Hi Clare, thank you for your question, I will try to assist you with this.

Unfortunately, clinical negligence claims are very difficult and costly to pursue, especially at the beginning of a claim as you do really need a report to confirm if there has been any negligence by the professional. That said however does not mean that you should not consider this.

To bring a successful claim you will have to prove that the neurosurgeon owed a duty of care to your husband, that he was negligent in his management, and also that the your husband suffered harm as a result.

To obtain compensation your husband would have to succeed on both liability and causation:

1. Liability to show that the neurosurgeon must have been found to have acted in a manner that no other similar professional would have done; and

2. Causation that harm has resulted which would not otherwise have occurred (on the balance of probability, ie the action of the doctor was more than 50% likely to have caused the harm).

It does sound on the information provided that there is potential for a claim for compensation (hence some solicitors have shown interest in this), there are issues that need to be explored and that can only be done by way of a medico-legal report. For this you will need to provide all the medical records for your husband - GP and Hospital, including private and NHS (each provider will charge you a fee for obtaining these records - usually £50) - to a specialist reporting neurosurgeon expert who will review the records, meet with your husband and prepare a report.

I should also add that you have 3 years from the date of the incident or "date of knowledge" to bring a claim for clinical negligence. This "date" is often difficult to define in clinical negligence, but essentially this is from when you suspected or had reasonable knowledge regarding the action or inaction complained off.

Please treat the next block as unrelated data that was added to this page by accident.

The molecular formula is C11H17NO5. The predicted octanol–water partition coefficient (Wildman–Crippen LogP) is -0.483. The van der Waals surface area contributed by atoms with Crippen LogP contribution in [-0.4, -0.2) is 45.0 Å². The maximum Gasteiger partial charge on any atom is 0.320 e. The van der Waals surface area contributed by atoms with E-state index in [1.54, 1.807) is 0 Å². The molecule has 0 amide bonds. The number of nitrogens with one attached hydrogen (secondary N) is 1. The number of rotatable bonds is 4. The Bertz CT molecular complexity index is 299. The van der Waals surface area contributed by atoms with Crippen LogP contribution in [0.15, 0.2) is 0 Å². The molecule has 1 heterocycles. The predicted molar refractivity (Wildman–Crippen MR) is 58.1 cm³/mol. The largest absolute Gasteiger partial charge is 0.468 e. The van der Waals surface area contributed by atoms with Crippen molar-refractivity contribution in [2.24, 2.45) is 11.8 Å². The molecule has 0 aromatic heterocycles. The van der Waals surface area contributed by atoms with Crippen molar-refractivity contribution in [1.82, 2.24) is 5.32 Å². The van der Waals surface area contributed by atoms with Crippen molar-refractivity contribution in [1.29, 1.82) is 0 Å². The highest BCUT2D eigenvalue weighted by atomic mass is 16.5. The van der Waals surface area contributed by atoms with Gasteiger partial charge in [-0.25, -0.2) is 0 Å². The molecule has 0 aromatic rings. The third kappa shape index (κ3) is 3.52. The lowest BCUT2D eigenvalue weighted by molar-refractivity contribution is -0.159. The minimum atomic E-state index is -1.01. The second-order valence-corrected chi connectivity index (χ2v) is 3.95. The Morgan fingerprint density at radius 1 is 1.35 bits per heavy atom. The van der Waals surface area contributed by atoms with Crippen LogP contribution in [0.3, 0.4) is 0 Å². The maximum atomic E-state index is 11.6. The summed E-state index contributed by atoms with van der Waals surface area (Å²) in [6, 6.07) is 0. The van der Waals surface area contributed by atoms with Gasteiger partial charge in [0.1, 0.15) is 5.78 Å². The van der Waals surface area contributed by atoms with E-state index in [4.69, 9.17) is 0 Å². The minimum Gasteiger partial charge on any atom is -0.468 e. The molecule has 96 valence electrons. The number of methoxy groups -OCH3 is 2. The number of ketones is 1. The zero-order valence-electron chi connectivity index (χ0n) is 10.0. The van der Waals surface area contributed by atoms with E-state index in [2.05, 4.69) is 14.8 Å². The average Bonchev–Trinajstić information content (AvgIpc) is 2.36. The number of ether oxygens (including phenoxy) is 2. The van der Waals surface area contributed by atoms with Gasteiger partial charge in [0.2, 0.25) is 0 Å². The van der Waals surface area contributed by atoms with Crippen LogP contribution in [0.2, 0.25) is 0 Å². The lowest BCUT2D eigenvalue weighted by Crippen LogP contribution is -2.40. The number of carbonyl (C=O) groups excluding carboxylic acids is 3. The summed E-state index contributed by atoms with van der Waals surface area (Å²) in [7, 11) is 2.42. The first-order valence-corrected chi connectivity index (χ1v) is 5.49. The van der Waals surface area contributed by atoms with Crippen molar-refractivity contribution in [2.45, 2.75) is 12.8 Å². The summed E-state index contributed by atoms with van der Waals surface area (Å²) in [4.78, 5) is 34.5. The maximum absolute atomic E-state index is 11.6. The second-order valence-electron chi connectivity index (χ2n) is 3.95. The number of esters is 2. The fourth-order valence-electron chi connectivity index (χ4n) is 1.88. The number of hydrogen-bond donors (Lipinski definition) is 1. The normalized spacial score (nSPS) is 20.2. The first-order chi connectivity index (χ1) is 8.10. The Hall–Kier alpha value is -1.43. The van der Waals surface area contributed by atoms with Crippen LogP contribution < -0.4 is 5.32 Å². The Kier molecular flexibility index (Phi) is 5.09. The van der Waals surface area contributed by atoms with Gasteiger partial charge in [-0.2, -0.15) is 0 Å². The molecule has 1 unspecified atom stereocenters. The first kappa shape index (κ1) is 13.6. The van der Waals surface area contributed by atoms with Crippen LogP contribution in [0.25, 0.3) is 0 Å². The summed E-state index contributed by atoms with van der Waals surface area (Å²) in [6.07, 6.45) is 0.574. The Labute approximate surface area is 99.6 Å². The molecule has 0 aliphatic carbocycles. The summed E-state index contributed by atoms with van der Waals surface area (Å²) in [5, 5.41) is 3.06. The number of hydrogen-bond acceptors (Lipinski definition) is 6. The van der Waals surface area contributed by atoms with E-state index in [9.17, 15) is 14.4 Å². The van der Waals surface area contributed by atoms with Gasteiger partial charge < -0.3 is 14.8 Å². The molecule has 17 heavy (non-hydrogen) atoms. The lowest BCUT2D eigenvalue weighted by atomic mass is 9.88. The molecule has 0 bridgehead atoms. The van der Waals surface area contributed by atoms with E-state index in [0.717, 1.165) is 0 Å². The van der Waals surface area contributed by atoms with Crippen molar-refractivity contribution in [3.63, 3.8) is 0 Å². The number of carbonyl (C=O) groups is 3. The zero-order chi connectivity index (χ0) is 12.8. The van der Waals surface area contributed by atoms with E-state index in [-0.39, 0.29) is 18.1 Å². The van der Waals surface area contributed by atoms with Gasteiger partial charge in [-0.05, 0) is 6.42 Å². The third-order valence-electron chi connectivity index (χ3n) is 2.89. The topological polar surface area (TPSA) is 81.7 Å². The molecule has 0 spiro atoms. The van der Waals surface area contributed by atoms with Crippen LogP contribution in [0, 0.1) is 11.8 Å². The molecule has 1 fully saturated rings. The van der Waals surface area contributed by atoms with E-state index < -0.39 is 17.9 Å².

I would suggest you speak to the lawyers who have shown interest and see if they are willing to undertake this on a conditional fee arrangement.

If you have any further or specific questions, please ask. Thanks

Customer: replied 2 years ago.

Hi Kasare,

Many thanks for your response.

We believe that there is a case but understand that it won't be cheap or easy to obtain the relevant answers to the points you've raised above.

Having endured so much preventable pain and suffering as well financial hardship, both past & present and with much more to come, we really only have one option but to pursue this case.



Hi Claire
The medico-legal report should cost you in the region of £750-1000, as you will need a neurosurgeon to provide the report. If that is positive in your favour, a law firm should be more willing to look at your husbands case on a conditional fee arrangement.
If you have have further questions, please ask.
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Good luck.